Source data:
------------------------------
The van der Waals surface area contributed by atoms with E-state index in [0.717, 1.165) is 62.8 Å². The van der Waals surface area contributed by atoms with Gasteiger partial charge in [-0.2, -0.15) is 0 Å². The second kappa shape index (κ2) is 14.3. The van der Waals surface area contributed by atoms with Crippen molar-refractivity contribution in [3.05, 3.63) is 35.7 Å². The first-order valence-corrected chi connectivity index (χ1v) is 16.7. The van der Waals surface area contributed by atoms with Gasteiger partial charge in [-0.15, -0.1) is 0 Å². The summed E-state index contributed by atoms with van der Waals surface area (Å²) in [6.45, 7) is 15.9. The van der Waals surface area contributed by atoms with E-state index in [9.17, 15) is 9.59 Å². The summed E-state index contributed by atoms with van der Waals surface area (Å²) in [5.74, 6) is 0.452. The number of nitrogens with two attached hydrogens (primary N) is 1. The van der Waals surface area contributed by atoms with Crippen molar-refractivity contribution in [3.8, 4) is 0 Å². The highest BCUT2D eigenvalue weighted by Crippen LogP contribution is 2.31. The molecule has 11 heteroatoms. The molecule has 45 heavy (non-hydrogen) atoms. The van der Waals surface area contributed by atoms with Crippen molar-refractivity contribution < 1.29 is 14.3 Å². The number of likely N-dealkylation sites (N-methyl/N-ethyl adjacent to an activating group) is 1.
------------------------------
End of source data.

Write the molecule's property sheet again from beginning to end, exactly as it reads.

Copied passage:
The van der Waals surface area contributed by atoms with E-state index in [0.717, 1.165) is 62.8 Å². The van der Waals surface area contributed by atoms with Gasteiger partial charge in [-0.2, -0.15) is 0 Å². The second kappa shape index (κ2) is 14.3. The van der Waals surface area contributed by atoms with Crippen molar-refractivity contribution in [3.05, 3.63) is 35.7 Å². The first-order valence-corrected chi connectivity index (χ1v) is 16.7. The van der Waals surface area contributed by atoms with Gasteiger partial charge in [-0.15, -0.1) is 0 Å². The summed E-state index contributed by atoms with van der Waals surface area (Å²) in [6.45, 7) is 15.9. The van der Waals surface area contributed by atoms with E-state index in [9.17, 15) is 9.59 Å². The summed E-state index contributed by atoms with van der Waals surface area (Å²) in [5.74, 6) is 0.452. The number of nitrogens with two attached hydrogens (primary N) is 1. The van der Waals surface area contributed by atoms with Crippen molar-refractivity contribution in [3.8, 4) is 0 Å². The highest BCUT2D eigenvalue weighted by Crippen LogP contribution is 2.31. The molecule has 11 heteroatoms. The molecule has 45 heavy (non-hydrogen) atoms. The van der Waals surface area contributed by atoms with Crippen molar-refractivity contribution < 1.29 is 14.3 Å². The number of likely N-dealkylation sites (N-methyl/N-ethyl adjacent to an activating group) is 1.